Definitely a more elegant solution that banging away at it... Now, I will need to find the little seal-washers thingies and order from bearing suppliers and some pipe to drive them down. .

Thank you all for the input. very good to have opposing views and even some ideas about things not so obvious things like the quality of the resto being judged by the parts used. Valid point, that, too.
 

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Thanks Yen. Yes, those wee discs can be a real bugger as they shatter like crazy, but man do they cut through things. I am slighly concerned at how easy it would be to cut into the stem with one of those. I guess a tiny half-mil-wide score on the stem wouldn't really do any harm anyway.

Definitely a more elegant solution that banging away at it... Now, I will need to find the little seal-washers thingies and order from bearing suppliers and some pipe to drive them down. .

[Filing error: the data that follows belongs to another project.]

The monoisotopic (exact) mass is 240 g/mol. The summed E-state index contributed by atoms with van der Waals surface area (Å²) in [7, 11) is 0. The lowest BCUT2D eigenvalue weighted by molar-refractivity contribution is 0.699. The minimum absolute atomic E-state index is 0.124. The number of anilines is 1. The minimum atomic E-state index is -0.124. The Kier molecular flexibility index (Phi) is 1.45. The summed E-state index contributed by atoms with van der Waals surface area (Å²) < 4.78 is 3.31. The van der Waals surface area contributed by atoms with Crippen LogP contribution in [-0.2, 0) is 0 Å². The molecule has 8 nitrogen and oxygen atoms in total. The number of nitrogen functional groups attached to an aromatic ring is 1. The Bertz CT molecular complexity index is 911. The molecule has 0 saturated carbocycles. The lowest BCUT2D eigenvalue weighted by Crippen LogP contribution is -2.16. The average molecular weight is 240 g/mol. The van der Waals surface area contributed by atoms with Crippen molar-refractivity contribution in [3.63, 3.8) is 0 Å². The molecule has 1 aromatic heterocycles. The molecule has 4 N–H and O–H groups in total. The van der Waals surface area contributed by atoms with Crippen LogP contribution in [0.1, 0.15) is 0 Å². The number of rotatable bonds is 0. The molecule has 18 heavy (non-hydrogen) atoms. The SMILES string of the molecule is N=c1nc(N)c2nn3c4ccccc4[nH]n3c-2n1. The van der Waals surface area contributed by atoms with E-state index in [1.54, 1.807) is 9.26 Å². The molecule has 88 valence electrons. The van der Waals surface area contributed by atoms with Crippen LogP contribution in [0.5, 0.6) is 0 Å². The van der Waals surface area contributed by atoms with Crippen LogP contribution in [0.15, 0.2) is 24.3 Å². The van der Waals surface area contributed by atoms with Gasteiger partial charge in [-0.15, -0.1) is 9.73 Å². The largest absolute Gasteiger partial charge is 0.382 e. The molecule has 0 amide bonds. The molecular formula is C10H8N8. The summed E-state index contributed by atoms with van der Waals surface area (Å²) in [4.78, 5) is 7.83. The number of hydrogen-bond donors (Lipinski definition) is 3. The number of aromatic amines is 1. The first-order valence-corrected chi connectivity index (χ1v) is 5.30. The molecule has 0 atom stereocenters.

Thank you all for the input. very good to have opposing views and even some ideas about things not so obvious things like the quality of the resto being judged by the parts used. Valid point, that, too.
I never got near the stem with the cutting disc, I think they are on so tight that once a slot was cut into the bearing inner the pressure made it crack open.
 

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I use a Dremel on a lot of projects but on a bearing race a grinder with 1mm cutting disc is far easier going. As Yen says, once it pops open things are easy.
Far better than hammering away and doing serious damage to the lower yoke.